Finish the hunt, Lana screams like a bitchy little girl not getting her way. Finish the hunt, you goddamn, poor excuse for a white man, insipid, little cunt.

         Hannah has never heard that last word before this moment, but it slices him like a knife. He breaks out from his paralysis and grabs a strong hold of the piggy boy’s cherubic face. He wipes away his blubbery tears with his other arm.

         He kicks open the door to the chicken coup, while pulling the piggy boy’s upper lip and cheeks. He slumps his shoulders forward and heaves the boy onto the chicken shit floor. He swings back at the feathers in his face; and he jumps back outside the chicken coup, as if Christ Jesus coming down from his cross at the last moment. He shuts the door behind him, and he stares into the darkness that is stretching out in every direction from this one tiny point in the universe.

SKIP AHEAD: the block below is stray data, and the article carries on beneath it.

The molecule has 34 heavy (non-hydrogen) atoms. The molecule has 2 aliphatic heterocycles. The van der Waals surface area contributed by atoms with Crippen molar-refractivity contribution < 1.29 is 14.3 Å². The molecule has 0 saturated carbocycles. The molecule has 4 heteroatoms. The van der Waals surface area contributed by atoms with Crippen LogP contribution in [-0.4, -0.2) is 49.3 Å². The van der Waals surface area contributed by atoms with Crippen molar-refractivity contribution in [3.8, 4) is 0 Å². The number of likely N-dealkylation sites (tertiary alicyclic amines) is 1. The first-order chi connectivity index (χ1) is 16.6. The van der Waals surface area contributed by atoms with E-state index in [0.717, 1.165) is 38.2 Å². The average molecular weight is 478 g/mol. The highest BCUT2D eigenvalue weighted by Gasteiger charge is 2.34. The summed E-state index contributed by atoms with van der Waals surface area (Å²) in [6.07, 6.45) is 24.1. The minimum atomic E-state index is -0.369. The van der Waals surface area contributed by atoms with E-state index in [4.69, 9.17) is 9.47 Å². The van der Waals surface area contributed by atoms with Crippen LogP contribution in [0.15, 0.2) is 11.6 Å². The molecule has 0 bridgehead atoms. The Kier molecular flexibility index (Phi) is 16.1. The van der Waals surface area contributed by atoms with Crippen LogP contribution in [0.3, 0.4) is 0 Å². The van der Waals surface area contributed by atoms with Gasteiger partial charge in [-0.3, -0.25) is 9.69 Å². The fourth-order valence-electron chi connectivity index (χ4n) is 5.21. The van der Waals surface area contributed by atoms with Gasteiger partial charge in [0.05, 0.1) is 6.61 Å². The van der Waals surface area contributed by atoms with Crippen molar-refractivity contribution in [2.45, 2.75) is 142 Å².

Lana grabs a hold of his shoulders, and she turns him around to eye what he has wrought. She will not let go, no matter how much he squirms, until he is as damned as the rest of the old white men who roam the darkness in search of their game. She chuckles into his ear, as she senses his skin grow cold and limp.

         Red flutters onto the piggy boy’s chest; lets out a triumphant, loud crow that can be heard miles away; and starts to peck at the whimpering face under its beak. It is relentless; mechanically inhuman in how its sharp beak thrusts up and down; totally blank in its eyes; forever incapable of the slightest shreds of real empathy. It is puncturing skin, rupturing veins, chipping bones, and tossing off to the ravenous hens those specks of dirty flesh and blood able to be eaten.